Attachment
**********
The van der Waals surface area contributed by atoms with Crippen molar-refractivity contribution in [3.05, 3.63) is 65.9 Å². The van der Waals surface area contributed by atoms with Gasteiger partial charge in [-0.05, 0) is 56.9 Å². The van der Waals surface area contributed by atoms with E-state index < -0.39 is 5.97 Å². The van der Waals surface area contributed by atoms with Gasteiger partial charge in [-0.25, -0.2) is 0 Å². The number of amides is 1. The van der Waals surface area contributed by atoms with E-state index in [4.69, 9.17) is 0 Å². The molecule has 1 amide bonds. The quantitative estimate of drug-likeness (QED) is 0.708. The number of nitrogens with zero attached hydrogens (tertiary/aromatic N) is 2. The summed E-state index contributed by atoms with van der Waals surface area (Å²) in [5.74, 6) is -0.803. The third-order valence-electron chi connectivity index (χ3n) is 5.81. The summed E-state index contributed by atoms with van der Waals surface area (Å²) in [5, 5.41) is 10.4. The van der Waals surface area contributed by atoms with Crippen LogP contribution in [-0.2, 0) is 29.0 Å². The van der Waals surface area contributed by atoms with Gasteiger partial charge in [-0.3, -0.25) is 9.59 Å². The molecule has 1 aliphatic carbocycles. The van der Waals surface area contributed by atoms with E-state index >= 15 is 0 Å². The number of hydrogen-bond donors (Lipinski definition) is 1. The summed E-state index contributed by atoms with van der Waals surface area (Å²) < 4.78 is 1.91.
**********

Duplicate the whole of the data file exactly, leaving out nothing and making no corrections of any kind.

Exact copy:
The van der Waals surface area contributed by atoms with Crippen molar-refractivity contribution in [3.05, 3.63) is 65.9 Å². The van der Waals surface area contributed by atoms with Gasteiger partial charge in [-0.05, 0) is 56.9 Å². The van der Waals surface area contributed by atoms with E-state index < -0.39 is 5.97 Å². The van der Waals surface area contributed by atoms with Gasteiger partial charge in [-0.25, -0.2) is 0 Å². The number of amides is 1. The van der Waals surface area contributed by atoms with E-state index in [4.69, 9.17) is 0 Å². The molecule has 1 amide bonds. The quantitative estimate of drug-likeness (QED) is 0.708. The number of nitrogens with zero attached hydrogens (tertiary/aromatic N) is 2. The summed E-state index contributed by atoms with van der Waals surface area (Å²) in [5.74, 6) is -0.803. The third-order valence-electron chi connectivity index (χ3n) is 5.81. The summed E-state index contributed by atoms with van der Waals surface area (Å²) in [5, 5.41) is 10.4. The van der Waals surface area contributed by atoms with Crippen LogP contribution in [-0.2, 0) is 29.0 Å². The van der Waals surface area contributed by atoms with Gasteiger partial charge in [-0.3, -0.25) is 9.59 Å². The molecule has 1 aliphatic carbocycles. The van der Waals surface area contributed by atoms with E-state index >= 15 is 0 Å². The number of hydrogen-bond donors (Lipinski definition) is 1. The summed E-state index contributed by atoms with van der Waals surface area (Å²) < 4.78 is 1.91.